Jurors hear closing arguments in trial for men charged after Coutts border blockade

Click to play video: 'Coutts mischief trial continues in Lethbridge'
Coutts mischief trial continues in Lethbridge
WATCH ABOVE: (From April 8, 2024) Cross-examination continued today in a Lethbridge courtroom of an RCMP officer who was on the scene of the 2022 Coutts border blockade that shut down traffic between Alberta and Montana. Three people are accused of organizing the blockade to protest COVID-19 restrictions. Sarah Jones has the latest – Apr 8, 2024

A Crown prosecutor making the case against three men charged with mischief at the border blockade at Coutts, Alta., told jurors Tuesday they don’t have to determine the accused were kingpins of the protest in order find them guilty.

Steven Johnston said if jurors are satisfied the three were demonstrably supporting the blockade, they should be convicted of mischief over $5,000.

“The right to protest does not let you lay siege to property for two weeks. It was not their highway to close,” Johnston said.

“One act, one statement of encouragement can be enough to convict.

“The Crown does not have to prove these men were the leaders.”

Johnston made the comment in closing arguments at the trial of Alex Van Herk, Marco Van Huigenbos, and Gerhard Janzen in Lethbridge, Alta.

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The Crown said evidence shows the accused were key players and became faces of the blockade that tied up traffic at the Canada-United States border crossing at Coutts for two weeks in early 2022 in a protest of COVID-19 rules and restrictions.

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Johnston said the accused clearly supported the blockade. He told jurors the three spoke on behalf of protesters, and the evidence “should leave you with no doubt these men are guilty.”

“They use the words, ‘We — the Coutts convoy,'” said Johnston.

“They are not some mere messengers. They use the words, ‘We, our and us.'”

Defence lawyers did not call any evidence during the trial, and the accused did not testify.

However, in cross-examining witnesses, the defence argued the trio is not guilty because the demonstration involved numerous, strong-willed protesters who didn’t always publicly agree and sometimes went their separate ways.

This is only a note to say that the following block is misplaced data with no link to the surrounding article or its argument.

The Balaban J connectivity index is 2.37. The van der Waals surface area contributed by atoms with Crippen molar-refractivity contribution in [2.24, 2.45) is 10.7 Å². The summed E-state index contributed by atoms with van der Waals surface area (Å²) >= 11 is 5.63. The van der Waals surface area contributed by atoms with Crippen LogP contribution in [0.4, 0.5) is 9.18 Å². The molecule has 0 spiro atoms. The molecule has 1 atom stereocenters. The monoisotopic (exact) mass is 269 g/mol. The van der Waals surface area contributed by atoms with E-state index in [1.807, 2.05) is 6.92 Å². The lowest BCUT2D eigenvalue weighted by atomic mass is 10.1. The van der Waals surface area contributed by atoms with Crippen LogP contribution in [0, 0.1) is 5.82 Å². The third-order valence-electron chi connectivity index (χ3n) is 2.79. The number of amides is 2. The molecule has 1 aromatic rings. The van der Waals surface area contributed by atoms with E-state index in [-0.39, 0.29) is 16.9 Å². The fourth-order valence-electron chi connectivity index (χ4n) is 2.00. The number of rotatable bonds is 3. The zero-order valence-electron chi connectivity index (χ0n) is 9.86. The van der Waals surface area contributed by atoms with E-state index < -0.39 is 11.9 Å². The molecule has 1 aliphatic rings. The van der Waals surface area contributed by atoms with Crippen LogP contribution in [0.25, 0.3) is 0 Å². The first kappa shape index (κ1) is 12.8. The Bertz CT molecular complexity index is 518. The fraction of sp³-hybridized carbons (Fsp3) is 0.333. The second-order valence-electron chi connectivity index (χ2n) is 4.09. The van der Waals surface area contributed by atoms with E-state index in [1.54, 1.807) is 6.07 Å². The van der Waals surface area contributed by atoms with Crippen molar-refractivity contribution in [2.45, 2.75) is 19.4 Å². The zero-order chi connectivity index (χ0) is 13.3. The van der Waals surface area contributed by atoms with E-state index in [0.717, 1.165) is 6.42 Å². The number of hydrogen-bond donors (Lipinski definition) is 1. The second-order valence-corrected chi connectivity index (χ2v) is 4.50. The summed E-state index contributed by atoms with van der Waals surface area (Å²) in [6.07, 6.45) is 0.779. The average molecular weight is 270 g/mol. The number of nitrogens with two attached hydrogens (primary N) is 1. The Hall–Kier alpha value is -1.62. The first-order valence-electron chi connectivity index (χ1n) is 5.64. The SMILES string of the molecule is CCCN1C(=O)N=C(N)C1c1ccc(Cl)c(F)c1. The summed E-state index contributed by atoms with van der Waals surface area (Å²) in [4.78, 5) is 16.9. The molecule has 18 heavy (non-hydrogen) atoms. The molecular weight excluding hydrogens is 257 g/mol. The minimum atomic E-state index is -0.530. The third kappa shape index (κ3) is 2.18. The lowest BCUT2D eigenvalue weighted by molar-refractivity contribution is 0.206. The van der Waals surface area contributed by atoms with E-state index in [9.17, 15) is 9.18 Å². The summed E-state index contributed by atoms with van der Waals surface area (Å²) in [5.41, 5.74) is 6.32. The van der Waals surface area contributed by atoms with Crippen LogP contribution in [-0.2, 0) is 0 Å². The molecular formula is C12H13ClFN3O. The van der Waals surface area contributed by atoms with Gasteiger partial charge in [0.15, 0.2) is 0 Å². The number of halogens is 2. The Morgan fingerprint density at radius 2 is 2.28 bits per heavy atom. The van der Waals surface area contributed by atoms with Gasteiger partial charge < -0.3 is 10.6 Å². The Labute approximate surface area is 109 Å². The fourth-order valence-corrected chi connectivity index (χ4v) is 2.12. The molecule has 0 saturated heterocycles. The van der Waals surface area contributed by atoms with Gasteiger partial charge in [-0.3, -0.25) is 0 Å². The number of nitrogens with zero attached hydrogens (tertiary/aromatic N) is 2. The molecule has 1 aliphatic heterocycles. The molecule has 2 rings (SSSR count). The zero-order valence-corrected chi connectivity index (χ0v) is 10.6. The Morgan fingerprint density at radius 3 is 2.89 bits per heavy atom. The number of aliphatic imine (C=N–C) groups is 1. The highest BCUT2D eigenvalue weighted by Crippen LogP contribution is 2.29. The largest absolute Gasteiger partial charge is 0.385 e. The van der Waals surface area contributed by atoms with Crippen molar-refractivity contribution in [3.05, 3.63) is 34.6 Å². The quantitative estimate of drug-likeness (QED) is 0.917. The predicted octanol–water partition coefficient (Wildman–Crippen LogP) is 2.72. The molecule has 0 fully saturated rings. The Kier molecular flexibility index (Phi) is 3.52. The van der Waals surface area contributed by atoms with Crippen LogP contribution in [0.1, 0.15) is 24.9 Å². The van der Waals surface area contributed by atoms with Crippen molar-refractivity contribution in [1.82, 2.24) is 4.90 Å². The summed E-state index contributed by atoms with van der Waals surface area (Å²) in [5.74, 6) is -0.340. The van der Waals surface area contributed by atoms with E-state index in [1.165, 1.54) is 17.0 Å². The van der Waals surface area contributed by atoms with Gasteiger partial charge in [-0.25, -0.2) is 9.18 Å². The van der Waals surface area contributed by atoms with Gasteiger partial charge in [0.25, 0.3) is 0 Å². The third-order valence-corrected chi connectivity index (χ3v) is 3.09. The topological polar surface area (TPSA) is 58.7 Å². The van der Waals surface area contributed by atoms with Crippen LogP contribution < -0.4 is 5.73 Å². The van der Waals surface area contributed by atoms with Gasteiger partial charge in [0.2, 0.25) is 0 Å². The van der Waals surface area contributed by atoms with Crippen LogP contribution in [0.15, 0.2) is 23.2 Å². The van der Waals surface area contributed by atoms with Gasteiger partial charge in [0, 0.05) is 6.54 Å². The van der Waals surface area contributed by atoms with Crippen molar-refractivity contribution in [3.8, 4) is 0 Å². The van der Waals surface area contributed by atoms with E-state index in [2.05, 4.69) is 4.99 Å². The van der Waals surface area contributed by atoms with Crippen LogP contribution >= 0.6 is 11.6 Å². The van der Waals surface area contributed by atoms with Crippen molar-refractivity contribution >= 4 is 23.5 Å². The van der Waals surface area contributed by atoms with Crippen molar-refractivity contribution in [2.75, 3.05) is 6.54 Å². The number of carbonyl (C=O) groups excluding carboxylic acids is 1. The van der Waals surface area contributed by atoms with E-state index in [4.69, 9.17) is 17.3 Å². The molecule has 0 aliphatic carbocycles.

The prosecution called a handful of witnesses, including Mounties who were at the blockade

Officers testified that as the protest dragged on, its leadership coalesced around the accused, and police increasingly turned to them to negotiate.

Sgt. Greg Tulloch told court he worked to establish a dialogue with the protesters and identified Van Huigenbos as the main contact.

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During the cross-examination of Tulloch, a lawyer for Van Huigenbos questioned whether his client really was a leader or simply a conduit delivering messages to those in charge.

“Have you ever heard the phrase, ‘Don’t shoot the messenger?’ I’m going to suggest that’s really what Marco was here. He was a messenger, a communicator, a spokesperson for the group — not a leader,” lawyer Ryan Durran told Tulloch.

Tulloch replied: “That’s far too simplified from the impression I was left with. Because when things were happening, they happened immediately after Marco said he would do something or transmit a message.”

Tulloch maintained that he considered Van Huigenbos to be at the top of the inner circle of the protest, followed by Janzen and, to a lesser degree, Van Herk.

The defence pointed to a video from the protesters’ gathering spot, Smuggler’s Saloon, where Van Herk is seen asking for a vote to try to get everyone to leave but is met with vocal opposition.

“I don’t care, let ’em come,” says one man on the video.

“The only way I’m leaving is in a (police) cruiser,” says another.

Former Coutts mayor Jim Willett was asked under cross-examination if there was any one group in charge at the protest.

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“It was a bunch of people I didn’t know, driving a bunch of vehicles who were upset. That was the impression I got,” Willett said.

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